The Moores owned a little more than ten percent of shares in a CFC that was set up by a friend to help impoverished farmers in India gain resources, such as tools, to improve their livelihood. The CFC was profitable, but all earnings were reinvested to help grow the business and the Moores never received any form of distribution. Due to the TCJA, the Moores were assessed roughly fifteen thousand dollars of additional tax due to the MRT on about one hundred and thirty thousand dollars of deemed additional income on the reinvested earnings.

The Moores paid the tax but now want it refunded arguing the MRT is unconstitutional. The Moores argue the MRT is an unapportioned direct tax on property since the tax is on accumulated income and not current income, violating the Sixteenth Amendment of the US Constitution (“Sixteenth Amendment”). As only minority shareholders in the CFC, the Moores also claim they did not have control to force the company to distribute any such earnings and therefore cannot be deemed to have realized any income.

Current Precedent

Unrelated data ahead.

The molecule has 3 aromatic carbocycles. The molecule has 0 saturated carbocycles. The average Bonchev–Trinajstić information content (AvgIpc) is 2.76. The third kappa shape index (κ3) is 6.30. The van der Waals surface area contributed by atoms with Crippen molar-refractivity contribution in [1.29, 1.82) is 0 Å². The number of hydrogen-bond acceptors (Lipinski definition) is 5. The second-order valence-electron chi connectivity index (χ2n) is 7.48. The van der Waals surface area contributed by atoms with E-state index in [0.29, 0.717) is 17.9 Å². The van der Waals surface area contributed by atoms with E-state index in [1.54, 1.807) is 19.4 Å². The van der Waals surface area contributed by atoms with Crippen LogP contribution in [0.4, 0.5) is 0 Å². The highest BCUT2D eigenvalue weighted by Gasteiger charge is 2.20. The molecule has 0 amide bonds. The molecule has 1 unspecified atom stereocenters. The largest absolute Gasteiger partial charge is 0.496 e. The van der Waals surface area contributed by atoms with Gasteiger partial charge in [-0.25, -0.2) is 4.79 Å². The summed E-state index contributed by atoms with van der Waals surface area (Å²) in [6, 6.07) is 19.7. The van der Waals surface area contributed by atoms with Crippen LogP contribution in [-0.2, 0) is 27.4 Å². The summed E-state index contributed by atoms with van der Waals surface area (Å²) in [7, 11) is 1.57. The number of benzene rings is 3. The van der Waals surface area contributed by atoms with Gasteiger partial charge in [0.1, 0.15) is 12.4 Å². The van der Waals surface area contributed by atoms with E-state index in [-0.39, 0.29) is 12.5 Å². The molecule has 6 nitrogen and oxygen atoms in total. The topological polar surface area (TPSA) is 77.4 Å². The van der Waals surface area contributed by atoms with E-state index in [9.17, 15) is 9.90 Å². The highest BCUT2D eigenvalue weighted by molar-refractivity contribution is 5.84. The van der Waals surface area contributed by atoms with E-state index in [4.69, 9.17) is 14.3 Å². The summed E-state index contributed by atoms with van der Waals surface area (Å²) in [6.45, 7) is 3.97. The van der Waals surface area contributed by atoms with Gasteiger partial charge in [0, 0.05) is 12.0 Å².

The Sixteenth Amendment states “Congress shall have the power to lay and collect taxes on incomes, from whatever source derived, without apportionment among the several States, and without regard to any census or enumeration.” The Sixteenth Amendment applies to income tax which does not require apportionment like direct taxes, such as those applied to ownership of property which is apportioned among the states and falls under Article I of the US Constitution. Congress has great latitude when imposing a tax on income and generally, courts construe any exclusions from income narrowly. But a long history of precedents has given rise to a general understanding of the limitations of Congress’s taxing power. Although a universal definition of income has not been given by SCOTUS, at the core of all cases is that income must be realized.